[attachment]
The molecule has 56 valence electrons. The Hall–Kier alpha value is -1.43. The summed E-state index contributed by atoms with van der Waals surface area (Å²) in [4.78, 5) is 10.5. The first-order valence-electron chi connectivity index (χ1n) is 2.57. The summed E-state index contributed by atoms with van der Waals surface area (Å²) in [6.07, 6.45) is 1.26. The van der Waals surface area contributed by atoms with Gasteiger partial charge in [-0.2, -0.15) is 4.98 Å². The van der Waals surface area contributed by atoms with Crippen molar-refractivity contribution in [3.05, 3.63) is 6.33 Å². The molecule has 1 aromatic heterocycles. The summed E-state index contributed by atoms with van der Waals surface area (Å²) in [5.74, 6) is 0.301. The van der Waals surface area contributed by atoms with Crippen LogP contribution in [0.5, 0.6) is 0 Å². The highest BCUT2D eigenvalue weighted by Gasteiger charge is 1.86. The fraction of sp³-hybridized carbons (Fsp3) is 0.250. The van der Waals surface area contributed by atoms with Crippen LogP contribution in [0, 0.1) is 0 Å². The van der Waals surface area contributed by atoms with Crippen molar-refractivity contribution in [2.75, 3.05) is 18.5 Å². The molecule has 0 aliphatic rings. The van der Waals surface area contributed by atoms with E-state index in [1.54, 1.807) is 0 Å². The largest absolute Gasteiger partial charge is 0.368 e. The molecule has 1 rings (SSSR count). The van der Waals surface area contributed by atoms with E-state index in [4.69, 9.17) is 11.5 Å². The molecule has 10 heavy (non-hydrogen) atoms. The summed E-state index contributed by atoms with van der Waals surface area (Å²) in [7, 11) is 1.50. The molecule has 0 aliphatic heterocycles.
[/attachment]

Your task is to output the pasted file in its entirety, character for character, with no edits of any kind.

The molecule has 56 valence electrons. The Hall–Kier alpha value is -1.43. The summed E-state index contributed by atoms with van der Waals surface area (Å²) in [4.78, 5) is 10.5. The first-order valence-electron chi connectivity index (χ1n) is 2.57. The summed E-state index contributed by atoms with van der Waals surface area (Å²) in [6.07, 6.45) is 1.26. The van der Waals surface area contributed by atoms with Gasteiger partial charge in [-0.2, -0.15) is 4.98 Å². The van der Waals surface area contributed by atoms with Crippen molar-refractivity contribution in [3.05, 3.63) is 6.33 Å². The molecule has 1 aromatic heterocycles. The summed E-state index contributed by atoms with van der Waals surface area (Å²) in [5.74, 6) is 0.301. The van der Waals surface area contributed by atoms with Crippen LogP contribution in [0.5, 0.6) is 0 Å². The highest BCUT2D eigenvalue weighted by Gasteiger charge is 1.86. The fraction of sp³-hybridized carbons (Fsp3) is 0.250. The van der Waals surface area contributed by atoms with Crippen LogP contribution in [0, 0.1) is 0 Å². The van der Waals surface area contributed by atoms with Crippen molar-refractivity contribution in [2.75, 3.05) is 18.5 Å². The molecule has 0 aliphatic rings. The van der Waals surface area contributed by atoms with E-state index in [1.54, 1.807) is 0 Å². The largest absolute Gasteiger partial charge is 0.368 e. The molecule has 1 rings (SSSR count). The van der Waals surface area contributed by atoms with E-state index in [4.69, 9.17) is 11.5 Å². The molecule has 10 heavy (non-hydrogen) atoms. The summed E-state index contributed by atoms with van der Waals surface area (Å²) in [7, 11) is 1.50. The molecule has 0 aliphatic heterocycles.